Issue № 401

  • Dependence Day: The Power and Peril of Third-Party Solutions

    by Scott Fennell · · 8 Comments

    “Third party or DIY?” It’s a question we’ve all faced—but do you know how to answer it? Scott Fennell walks you through a better decision-making process for determining whether to stay in-house or look beyond your walls. Hint: it’s all about assessing the risks and opportunities on both sides.

  • One Step Ahead: Improving Performance with Prebrowsing

    by Santiago Valdarrama · · 31 Comments

    We want faster websites, and browsers are helping us get there—searching for patterns, analyzing behaviors, and guessing where users might click next. But we know our sites and users best, and we can use that insight to proactively nudge browsers along. Predictive browsing queues up resources before users even ask for them, creating a faster, more seamless experience. Santiago Valdarrama looks at the benefits and costs of three prebrowsing techniques at our disposal.

Recent Columns

Mark Llobrera on Professional♥︎Amateurs

Instant Web

For some, Facebook’s Instant Articles is a sign that the traditional web stack is incapable of giving users a first-class reading experience. But the sluggish performance of the web isn’t due to an inherent flaw in the technology. That particular problem originates between the seat and the keyboard, where builders make choices that bloat their sites. For Mark Llobrera, Instant Articles is a sign that we need to prioritize performance like we actually mean it.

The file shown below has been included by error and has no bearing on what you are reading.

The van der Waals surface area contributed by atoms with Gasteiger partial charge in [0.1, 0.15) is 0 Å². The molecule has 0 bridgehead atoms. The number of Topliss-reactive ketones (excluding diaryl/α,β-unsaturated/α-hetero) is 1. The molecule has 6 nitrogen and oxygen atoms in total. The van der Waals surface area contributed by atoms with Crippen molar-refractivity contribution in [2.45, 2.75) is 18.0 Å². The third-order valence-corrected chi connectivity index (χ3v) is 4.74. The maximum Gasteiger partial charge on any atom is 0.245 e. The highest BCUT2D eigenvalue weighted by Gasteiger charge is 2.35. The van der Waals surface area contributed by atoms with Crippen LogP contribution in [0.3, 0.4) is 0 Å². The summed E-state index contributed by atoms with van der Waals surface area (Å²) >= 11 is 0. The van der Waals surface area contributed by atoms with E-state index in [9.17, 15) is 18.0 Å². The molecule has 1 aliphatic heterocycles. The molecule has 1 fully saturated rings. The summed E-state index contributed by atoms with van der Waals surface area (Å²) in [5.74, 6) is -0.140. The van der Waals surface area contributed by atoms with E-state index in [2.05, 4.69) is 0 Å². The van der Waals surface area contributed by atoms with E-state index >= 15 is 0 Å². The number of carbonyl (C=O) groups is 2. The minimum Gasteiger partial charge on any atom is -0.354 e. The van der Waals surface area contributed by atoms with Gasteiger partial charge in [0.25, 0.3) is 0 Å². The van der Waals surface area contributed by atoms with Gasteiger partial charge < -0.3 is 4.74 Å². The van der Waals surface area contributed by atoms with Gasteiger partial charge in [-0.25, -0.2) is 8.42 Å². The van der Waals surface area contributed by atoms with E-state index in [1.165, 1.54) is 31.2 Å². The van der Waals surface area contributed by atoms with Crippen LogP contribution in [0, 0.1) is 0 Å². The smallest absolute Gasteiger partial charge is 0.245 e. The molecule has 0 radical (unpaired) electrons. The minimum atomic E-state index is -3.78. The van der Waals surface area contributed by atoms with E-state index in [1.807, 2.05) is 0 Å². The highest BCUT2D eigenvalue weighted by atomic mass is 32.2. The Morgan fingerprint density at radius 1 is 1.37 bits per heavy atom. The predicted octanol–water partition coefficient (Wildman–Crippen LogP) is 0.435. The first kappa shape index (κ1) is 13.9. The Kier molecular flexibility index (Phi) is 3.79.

Rachel Andrew on the Business of Web Dev

On Being King of a Shrinking Castle

Being your own boss is awesome. You’re the sovereign of your fate—and with that autonomy comes responsibility for making your business thrive. Your time management skills are more important than ever as you continue to get your to-dos checked off. The thing is… if you get an unexpected call from a friend, can you get away from that tyrannical boss of yours to do something unplanned? Are you able to schedule time with friends or family without feeling that you’re falling behind on work? If you can’t afford to take time to strengthen your connections with others, you’re at risk of being the monarch (and the serf) of an impoverished kingdom, indeed.

Recent Blog posts

15 Years Ago in ALA: Much Ado About 5K

15 years ago this month, a plucky ALA staffer wrote “Much Ado About 5K,” an article on a contest created by Stewart Butterfield that challenged web designers and developers to build a complete website using less than 5K of images and code. As one group of modern web makers embraces mobile-first design and performance budgets, while another (the majority) worships at the altar of bigger, fatter, and slower, the 5K contest reminds us that a byte saved is a follower earned.

On Our Radar: What Engineers Look Like

If you were too buried in work this week to read the internet, don’t worry: the staff of A List Apart read it for you. Catch up with this week’s On Our Radar, featuring our new favorite Instagram account, Mozilla’s latest mission, Twitter bots, and more.

Content-First Design

Video game designers start with the story. What would our work look like if we did too? Steph Hay advocates for a content-first approach to design and walks through how to start prototyping your content.

Context Makes Our Devices

When it comes to new devices, context is everything. Smartphones and tablets gained popularity because they were useful in situations where our laptops weren't. Will smartwatches do the same? Anthony Colangelo looks at the context of these new devices and how they might reach their full potential.